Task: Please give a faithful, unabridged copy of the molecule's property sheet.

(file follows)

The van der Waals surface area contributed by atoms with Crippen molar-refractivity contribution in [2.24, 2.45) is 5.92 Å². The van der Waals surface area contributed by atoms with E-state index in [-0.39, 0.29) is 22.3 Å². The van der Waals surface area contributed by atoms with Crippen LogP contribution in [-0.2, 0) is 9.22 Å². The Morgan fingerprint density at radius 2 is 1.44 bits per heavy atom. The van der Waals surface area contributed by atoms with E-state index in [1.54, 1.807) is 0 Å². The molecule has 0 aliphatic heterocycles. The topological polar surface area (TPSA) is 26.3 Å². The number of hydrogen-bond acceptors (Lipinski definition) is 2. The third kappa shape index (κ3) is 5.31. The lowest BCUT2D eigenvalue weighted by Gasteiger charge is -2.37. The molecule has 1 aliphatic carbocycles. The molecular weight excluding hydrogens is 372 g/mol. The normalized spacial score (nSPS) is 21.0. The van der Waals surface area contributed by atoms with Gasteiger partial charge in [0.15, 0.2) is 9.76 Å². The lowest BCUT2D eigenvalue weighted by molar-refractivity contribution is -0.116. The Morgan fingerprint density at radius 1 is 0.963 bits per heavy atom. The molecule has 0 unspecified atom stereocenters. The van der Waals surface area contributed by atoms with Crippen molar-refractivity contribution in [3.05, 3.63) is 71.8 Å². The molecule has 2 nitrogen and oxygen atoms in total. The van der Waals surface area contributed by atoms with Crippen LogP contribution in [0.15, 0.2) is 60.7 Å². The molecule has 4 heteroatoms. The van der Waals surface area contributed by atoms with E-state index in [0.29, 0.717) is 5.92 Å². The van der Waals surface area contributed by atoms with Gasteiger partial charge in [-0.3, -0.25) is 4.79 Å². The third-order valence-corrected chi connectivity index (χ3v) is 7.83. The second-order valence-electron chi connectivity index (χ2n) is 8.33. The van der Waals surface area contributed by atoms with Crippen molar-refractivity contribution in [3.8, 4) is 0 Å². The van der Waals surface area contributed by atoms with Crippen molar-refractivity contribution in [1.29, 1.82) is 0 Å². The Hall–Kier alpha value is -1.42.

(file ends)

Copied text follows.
The van der Waals surface area contributed by atoms with Crippen molar-refractivity contribution in [2.24, 2.45) is 5.92 Å². The van der Waals surface area contributed by atoms with E-state index in [-0.39, 0.29) is 22.3 Å². The van der Waals surface area contributed by atoms with Crippen LogP contribution in [-0.2, 0) is 9.22 Å². The Morgan fingerprint density at radius 2 is 1.44 bits per heavy atom. The van der Waals surface area contributed by atoms with E-state index in [1.54, 1.807) is 0 Å². The molecule has 0 aliphatic heterocycles. The topological polar surface area (TPSA) is 26.3 Å². The number of hydrogen-bond acceptors (Lipinski definition) is 2. The third kappa shape index (κ3) is 5.31. The lowest BCUT2D eigenvalue weighted by Gasteiger charge is -2.37. The molecule has 1 aliphatic carbocycles. The molecular weight excluding hydrogens is 372 g/mol. The normalized spacial score (nSPS) is 21.0. The van der Waals surface area contributed by atoms with Gasteiger partial charge in [0.15, 0.2) is 9.76 Å². The lowest BCUT2D eigenvalue weighted by molar-refractivity contribution is -0.116. The Morgan fingerprint density at radius 1 is 0.963 bits per heavy atom. The molecule has 0 unspecified atom stereocenters. The van der Waals surface area contributed by atoms with Crippen molar-refractivity contribution in [3.05, 3.63) is 71.8 Å². The molecule has 2 nitrogen and oxygen atoms in total. The van der Waals surface area contributed by atoms with Crippen LogP contribution in [0.15, 0.2) is 60.7 Å². The molecule has 4 heteroatoms. The van der Waals surface area contributed by atoms with E-state index in [0.29, 0.717) is 5.92 Å². The van der Waals surface area contributed by atoms with Gasteiger partial charge in [-0.3, -0.25) is 4.79 Å². The third-order valence-corrected chi connectivity index (χ3v) is 7.83. The second-order valence-electron chi connectivity index (χ2n) is 8.33. The van der Waals surface area contributed by atoms with Crippen molar-refractivity contribution in [3.8, 4) is 0 Å². The van der Waals surface area contributed by atoms with Crippen molar-refractivity contribution in [1.29, 1.82) is 0 Å². The Hall–Kier alpha value is -1.42.